Merit, designed by New Zealander Bruce Farr and initially launched in 1997 to have the speed and structural integrity to deal with the tortuous ‘screeching sixties’ in The Great Southern Ocean, confirmed they were experienced and ready to confront the gale strength Southerly Buster which turned the challenge into a mid-race demolition derby.
A number of big names, including the defending Rolex Sydney Hobart champion the Andrew Saies skippered Two True, succumbed to the tortuous bump and bash of the cold windy and wet elements while Merit with the spinnaker safely stowed below deck plunged into the 45 knot gale.
These conditions suitably described by several Hobart Race veterans to be among the roughest they had encountered reminded the Merit crew who were rugged up in their storm suits that they were in for a ‘slug fest’.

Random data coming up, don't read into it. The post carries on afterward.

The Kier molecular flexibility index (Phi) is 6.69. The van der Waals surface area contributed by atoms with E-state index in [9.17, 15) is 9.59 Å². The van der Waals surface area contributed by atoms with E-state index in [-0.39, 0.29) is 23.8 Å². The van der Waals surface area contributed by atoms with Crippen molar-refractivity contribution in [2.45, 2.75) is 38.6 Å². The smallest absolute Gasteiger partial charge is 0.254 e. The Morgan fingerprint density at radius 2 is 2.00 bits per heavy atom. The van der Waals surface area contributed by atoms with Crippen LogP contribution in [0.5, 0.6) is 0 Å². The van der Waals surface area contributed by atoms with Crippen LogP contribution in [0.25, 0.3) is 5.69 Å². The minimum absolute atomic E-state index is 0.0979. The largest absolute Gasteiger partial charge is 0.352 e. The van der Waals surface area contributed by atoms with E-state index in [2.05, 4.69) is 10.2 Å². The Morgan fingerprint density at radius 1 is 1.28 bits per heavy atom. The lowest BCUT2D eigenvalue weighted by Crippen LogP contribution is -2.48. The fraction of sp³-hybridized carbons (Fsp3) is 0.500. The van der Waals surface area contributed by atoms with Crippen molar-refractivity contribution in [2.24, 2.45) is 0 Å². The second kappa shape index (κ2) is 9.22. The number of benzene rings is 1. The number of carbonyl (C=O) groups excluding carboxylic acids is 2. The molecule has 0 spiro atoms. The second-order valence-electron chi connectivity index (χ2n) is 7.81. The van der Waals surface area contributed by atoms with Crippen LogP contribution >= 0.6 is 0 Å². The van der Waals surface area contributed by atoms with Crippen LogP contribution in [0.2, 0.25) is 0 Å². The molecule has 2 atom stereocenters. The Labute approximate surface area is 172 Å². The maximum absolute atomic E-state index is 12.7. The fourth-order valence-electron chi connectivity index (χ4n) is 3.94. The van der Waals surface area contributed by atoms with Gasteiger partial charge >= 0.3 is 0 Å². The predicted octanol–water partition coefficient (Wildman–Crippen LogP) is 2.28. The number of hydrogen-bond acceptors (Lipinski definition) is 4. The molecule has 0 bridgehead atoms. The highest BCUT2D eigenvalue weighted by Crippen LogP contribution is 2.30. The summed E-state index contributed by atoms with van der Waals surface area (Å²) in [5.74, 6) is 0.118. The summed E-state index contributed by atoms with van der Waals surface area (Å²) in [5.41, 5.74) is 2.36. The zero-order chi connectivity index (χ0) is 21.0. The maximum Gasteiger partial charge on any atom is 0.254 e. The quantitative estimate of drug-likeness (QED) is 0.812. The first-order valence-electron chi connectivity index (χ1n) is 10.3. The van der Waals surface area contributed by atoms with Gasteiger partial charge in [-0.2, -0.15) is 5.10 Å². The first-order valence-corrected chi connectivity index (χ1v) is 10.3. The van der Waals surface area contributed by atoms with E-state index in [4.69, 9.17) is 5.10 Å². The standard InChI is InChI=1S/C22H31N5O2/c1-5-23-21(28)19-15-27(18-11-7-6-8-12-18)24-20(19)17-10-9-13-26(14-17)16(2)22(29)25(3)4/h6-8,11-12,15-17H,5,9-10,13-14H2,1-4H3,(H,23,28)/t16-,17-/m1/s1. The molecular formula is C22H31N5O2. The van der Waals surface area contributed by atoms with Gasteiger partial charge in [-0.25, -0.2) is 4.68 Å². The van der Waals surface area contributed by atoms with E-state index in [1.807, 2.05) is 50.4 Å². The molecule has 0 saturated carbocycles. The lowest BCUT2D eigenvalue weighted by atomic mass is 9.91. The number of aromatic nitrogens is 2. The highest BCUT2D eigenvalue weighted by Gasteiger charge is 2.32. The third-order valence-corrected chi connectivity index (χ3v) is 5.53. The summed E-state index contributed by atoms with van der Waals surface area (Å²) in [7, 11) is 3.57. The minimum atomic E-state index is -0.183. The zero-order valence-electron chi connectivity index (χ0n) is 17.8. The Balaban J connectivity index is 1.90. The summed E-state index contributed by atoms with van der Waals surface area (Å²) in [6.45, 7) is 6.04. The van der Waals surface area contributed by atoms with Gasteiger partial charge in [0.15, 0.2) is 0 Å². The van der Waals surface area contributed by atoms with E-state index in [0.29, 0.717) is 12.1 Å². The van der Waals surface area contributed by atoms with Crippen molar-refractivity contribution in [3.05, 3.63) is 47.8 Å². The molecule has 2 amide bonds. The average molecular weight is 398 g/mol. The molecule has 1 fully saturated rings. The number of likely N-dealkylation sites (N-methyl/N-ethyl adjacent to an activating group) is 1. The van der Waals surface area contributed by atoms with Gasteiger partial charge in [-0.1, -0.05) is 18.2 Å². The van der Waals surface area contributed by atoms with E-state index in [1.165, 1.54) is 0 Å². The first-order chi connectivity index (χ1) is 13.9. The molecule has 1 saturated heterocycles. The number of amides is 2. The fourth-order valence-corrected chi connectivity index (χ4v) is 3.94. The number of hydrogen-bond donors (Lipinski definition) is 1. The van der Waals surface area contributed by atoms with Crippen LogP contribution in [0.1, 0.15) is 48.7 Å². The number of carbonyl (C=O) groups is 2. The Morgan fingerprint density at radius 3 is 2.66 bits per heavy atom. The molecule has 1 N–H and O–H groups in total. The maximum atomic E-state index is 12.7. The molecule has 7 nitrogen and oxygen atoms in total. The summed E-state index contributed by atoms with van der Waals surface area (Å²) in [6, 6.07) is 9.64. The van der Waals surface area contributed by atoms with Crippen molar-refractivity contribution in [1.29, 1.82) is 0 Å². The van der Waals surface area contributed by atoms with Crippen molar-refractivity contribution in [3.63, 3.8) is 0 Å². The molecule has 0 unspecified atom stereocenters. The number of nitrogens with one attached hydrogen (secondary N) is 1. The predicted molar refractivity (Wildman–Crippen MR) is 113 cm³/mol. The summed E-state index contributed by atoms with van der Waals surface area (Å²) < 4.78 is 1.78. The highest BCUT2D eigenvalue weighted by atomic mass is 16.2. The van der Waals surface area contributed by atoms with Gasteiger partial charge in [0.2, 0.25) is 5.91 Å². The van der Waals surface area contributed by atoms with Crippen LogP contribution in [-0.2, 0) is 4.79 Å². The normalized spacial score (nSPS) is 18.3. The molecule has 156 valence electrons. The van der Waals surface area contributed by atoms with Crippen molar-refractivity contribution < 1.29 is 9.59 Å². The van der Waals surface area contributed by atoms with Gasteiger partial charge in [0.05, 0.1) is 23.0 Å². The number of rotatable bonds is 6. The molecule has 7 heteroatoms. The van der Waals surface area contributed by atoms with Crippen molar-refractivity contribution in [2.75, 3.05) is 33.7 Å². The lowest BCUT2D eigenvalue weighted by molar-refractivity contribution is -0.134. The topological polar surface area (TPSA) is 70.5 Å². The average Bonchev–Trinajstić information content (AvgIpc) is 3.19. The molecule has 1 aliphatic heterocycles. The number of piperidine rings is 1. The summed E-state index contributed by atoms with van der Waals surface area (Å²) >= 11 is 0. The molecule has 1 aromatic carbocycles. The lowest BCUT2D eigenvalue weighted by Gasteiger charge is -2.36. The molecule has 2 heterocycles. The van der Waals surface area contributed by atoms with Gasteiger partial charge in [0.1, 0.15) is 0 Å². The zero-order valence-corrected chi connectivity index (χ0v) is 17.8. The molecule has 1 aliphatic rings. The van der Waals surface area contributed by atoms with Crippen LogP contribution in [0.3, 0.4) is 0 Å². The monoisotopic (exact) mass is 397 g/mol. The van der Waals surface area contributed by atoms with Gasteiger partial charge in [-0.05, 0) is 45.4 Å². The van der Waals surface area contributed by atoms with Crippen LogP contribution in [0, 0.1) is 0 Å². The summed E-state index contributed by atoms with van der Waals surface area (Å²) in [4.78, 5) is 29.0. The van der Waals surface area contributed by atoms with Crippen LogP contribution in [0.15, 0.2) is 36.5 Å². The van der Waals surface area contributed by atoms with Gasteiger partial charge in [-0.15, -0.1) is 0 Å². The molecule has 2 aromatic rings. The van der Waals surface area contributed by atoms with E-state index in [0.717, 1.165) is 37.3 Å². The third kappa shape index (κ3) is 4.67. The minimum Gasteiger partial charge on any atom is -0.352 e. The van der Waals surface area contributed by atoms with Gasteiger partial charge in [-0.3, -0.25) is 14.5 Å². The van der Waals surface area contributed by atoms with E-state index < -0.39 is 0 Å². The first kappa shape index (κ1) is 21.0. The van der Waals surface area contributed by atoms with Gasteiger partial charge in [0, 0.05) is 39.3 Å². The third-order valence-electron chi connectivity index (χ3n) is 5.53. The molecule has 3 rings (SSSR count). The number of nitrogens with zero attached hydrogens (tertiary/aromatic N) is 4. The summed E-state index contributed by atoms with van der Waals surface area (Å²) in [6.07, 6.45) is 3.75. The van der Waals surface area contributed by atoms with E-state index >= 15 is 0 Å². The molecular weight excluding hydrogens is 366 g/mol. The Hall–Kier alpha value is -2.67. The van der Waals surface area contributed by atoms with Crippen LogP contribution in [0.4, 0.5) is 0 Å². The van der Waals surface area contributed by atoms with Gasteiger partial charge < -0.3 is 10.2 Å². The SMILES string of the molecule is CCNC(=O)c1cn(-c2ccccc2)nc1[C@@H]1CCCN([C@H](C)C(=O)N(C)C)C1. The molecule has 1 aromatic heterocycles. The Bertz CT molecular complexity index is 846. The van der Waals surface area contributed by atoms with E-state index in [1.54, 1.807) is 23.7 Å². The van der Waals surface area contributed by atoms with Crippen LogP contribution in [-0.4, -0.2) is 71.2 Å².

Naturally the new spinnaker had little air time during the course of the race, however, the crew again showed quality of seamanship to finish in the top six in the Performance handicap and second in Division 1 behind the Sydney 46 class sloop the Murray Owen skippered NSC Mahligai.
This was another outstanding result for the Merit crew who are sure to provide their major sponsors Tourism Queensland, Tourism Whitsundays and Stratco with significant exposure on the long return voyage back to her home port in the warmer Whitsunday Islands.

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Not so idle

The design pedigree of the Kevin Fogarty skippered Idle Time has continued to allow the sloop designed by West Australian based Naval Architect Kim Swarbrick to remain as the star performer in Whitsunday Sailing Club events.